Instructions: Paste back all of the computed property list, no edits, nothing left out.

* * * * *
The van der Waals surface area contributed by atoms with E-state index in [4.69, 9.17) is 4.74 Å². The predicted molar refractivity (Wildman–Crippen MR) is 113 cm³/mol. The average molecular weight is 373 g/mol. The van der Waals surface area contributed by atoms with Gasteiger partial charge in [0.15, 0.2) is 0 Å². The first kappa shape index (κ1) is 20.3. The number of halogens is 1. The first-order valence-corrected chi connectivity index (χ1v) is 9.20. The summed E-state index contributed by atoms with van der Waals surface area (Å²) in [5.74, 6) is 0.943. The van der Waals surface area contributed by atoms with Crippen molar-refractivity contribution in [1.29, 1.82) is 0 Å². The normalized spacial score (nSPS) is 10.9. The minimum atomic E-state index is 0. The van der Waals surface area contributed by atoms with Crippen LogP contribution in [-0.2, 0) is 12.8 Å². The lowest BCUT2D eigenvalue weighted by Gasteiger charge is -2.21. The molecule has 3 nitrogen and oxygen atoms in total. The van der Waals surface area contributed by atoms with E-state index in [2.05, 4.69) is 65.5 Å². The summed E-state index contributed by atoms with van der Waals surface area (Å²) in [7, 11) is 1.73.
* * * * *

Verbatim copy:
The van der Waals surface area contributed by atoms with E-state index in [4.69, 9.17) is 4.74 Å². The predicted molar refractivity (Wildman–Crippen MR) is 113 cm³/mol. The average molecular weight is 373 g/mol. The van der Waals surface area contributed by atoms with Gasteiger partial charge in [0.15, 0.2) is 0 Å². The first kappa shape index (κ1) is 20.3. The number of halogens is 1. The first-order valence-corrected chi connectivity index (χ1v) is 9.20. The summed E-state index contributed by atoms with van der Waals surface area (Å²) in [5.74, 6) is 0.943. The van der Waals surface area contributed by atoms with Crippen molar-refractivity contribution in [1.29, 1.82) is 0 Å². The normalized spacial score (nSPS) is 10.9. The minimum atomic E-state index is 0. The van der Waals surface area contributed by atoms with Crippen LogP contribution in [-0.2, 0) is 12.8 Å². The lowest BCUT2D eigenvalue weighted by Gasteiger charge is -2.21. The molecule has 3 nitrogen and oxygen atoms in total. The van der Waals surface area contributed by atoms with E-state index in [2.05, 4.69) is 65.5 Å². The summed E-state index contributed by atoms with van der Waals surface area (Å²) in [7, 11) is 1.73.